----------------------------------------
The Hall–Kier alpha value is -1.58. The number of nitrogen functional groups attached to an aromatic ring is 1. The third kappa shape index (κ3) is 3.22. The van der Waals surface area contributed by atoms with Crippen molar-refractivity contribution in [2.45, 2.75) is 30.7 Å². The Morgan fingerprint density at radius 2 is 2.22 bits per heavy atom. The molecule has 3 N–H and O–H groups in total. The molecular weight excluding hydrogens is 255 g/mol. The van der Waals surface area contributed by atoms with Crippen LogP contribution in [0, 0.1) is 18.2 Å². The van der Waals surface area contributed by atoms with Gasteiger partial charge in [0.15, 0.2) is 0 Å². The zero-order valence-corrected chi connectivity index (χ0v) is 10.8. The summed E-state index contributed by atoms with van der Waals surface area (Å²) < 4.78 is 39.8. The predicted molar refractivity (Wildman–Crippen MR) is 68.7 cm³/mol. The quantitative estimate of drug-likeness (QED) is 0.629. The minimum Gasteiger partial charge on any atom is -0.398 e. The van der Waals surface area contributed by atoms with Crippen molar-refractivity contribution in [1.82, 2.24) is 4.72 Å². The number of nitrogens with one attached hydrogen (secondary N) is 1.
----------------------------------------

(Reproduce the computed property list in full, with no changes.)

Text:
The Hall–Kier alpha value is -1.58. The number of nitrogen functional groups attached to an aromatic ring is 1. The third kappa shape index (κ3) is 3.22. The van der Waals surface area contributed by atoms with Crippen molar-refractivity contribution in [2.45, 2.75) is 30.7 Å². The Morgan fingerprint density at radius 2 is 2.22 bits per heavy atom. The molecule has 3 N–H and O–H groups in total. The molecular weight excluding hydrogens is 255 g/mol. The van der Waals surface area contributed by atoms with Crippen LogP contribution in [0, 0.1) is 18.2 Å². The van der Waals surface area contributed by atoms with Gasteiger partial charge in [0.15, 0.2) is 0 Å². The zero-order valence-corrected chi connectivity index (χ0v) is 10.8. The summed E-state index contributed by atoms with van der Waals surface area (Å²) < 4.78 is 39.8. The predicted molar refractivity (Wildman–Crippen MR) is 68.7 cm³/mol. The quantitative estimate of drug-likeness (QED) is 0.629. The minimum Gasteiger partial charge on any atom is -0.398 e. The van der Waals surface area contributed by atoms with Crippen molar-refractivity contribution in [1.82, 2.24) is 4.72 Å². The number of nitrogens with one attached hydrogen (secondary N) is 1.